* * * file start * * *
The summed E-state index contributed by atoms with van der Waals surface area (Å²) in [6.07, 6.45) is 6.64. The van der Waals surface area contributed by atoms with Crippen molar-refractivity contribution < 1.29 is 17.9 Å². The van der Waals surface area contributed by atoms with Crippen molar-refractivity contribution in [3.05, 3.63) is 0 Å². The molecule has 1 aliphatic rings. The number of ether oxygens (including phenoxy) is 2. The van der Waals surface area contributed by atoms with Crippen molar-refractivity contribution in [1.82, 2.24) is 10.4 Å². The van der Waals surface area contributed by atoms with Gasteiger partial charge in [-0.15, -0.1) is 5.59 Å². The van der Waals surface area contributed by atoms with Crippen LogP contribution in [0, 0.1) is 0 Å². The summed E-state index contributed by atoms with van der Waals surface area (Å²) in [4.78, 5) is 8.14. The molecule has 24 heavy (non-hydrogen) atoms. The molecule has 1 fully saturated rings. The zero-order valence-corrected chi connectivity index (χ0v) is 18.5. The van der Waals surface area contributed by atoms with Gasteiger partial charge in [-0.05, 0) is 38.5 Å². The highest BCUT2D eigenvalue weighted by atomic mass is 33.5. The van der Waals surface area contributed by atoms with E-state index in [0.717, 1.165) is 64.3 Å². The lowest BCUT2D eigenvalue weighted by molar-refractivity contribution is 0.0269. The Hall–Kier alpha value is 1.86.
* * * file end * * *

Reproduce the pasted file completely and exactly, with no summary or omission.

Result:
The summed E-state index contributed by atoms with van der Waals surface area (Å²) in [6.07, 6.45) is 6.64. The van der Waals surface area contributed by atoms with Crippen molar-refractivity contribution < 1.29 is 17.9 Å². The van der Waals surface area contributed by atoms with Crippen molar-refractivity contribution in [3.05, 3.63) is 0 Å². The molecule has 1 aliphatic rings. The number of ether oxygens (including phenoxy) is 2. The van der Waals surface area contributed by atoms with Crippen molar-refractivity contribution in [1.82, 2.24) is 10.4 Å². The van der Waals surface area contributed by atoms with Gasteiger partial charge in [-0.15, -0.1) is 5.59 Å². The van der Waals surface area contributed by atoms with Crippen LogP contribution in [0, 0.1) is 0 Å². The summed E-state index contributed by atoms with van der Waals surface area (Å²) in [4.78, 5) is 8.14. The molecule has 24 heavy (non-hydrogen) atoms. The molecule has 1 fully saturated rings. The zero-order valence-corrected chi connectivity index (χ0v) is 18.5. The van der Waals surface area contributed by atoms with Gasteiger partial charge in [-0.05, 0) is 38.5 Å². The highest BCUT2D eigenvalue weighted by atomic mass is 33.5. The van der Waals surface area contributed by atoms with E-state index in [0.717, 1.165) is 64.3 Å². The lowest BCUT2D eigenvalue weighted by molar-refractivity contribution is 0.0269. The Hall–Kier alpha value is 1.86.